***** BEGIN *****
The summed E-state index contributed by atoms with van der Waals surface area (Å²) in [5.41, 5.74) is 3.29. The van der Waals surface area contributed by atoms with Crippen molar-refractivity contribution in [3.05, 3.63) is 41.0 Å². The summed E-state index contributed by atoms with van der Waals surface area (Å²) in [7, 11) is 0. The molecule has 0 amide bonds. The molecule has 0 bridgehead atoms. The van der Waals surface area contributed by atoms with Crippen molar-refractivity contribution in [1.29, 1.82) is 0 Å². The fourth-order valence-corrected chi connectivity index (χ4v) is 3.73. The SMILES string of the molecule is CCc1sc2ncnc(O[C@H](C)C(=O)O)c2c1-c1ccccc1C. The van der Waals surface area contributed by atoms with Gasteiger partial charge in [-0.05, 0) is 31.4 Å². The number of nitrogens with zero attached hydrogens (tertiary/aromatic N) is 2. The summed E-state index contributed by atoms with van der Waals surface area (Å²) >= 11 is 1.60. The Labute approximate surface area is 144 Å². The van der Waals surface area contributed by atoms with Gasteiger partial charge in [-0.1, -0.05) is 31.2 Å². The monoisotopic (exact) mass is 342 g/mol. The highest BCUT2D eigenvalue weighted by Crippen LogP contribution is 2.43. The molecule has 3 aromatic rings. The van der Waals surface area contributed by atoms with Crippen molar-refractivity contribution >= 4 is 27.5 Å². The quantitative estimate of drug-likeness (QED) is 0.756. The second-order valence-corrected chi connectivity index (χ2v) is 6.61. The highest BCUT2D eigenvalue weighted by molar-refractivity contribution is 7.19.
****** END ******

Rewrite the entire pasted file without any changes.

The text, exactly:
The summed E-state index contributed by atoms with van der Waals surface area (Å²) in [5.41, 5.74) is 3.29. The van der Waals surface area contributed by atoms with Crippen molar-refractivity contribution in [3.05, 3.63) is 41.0 Å². The summed E-state index contributed by atoms with van der Waals surface area (Å²) in [7, 11) is 0. The molecule has 0 amide bonds. The molecule has 0 bridgehead atoms. The van der Waals surface area contributed by atoms with Crippen molar-refractivity contribution in [1.29, 1.82) is 0 Å². The fourth-order valence-corrected chi connectivity index (χ4v) is 3.73. The SMILES string of the molecule is CCc1sc2ncnc(O[C@H](C)C(=O)O)c2c1-c1ccccc1C. The van der Waals surface area contributed by atoms with Gasteiger partial charge in [-0.05, 0) is 31.4 Å². The number of nitrogens with zero attached hydrogens (tertiary/aromatic N) is 2. The summed E-state index contributed by atoms with van der Waals surface area (Å²) >= 11 is 1.60. The Labute approximate surface area is 144 Å². The van der Waals surface area contributed by atoms with Gasteiger partial charge in [-0.1, -0.05) is 31.2 Å². The monoisotopic (exact) mass is 342 g/mol. The highest BCUT2D eigenvalue weighted by Crippen LogP contribution is 2.43. The molecule has 3 aromatic rings. The van der Waals surface area contributed by atoms with Crippen molar-refractivity contribution >= 4 is 27.5 Å². The quantitative estimate of drug-likeness (QED) is 0.756. The second-order valence-corrected chi connectivity index (χ2v) is 6.61. The highest BCUT2D eigenvalue weighted by molar-refractivity contribution is 7.19.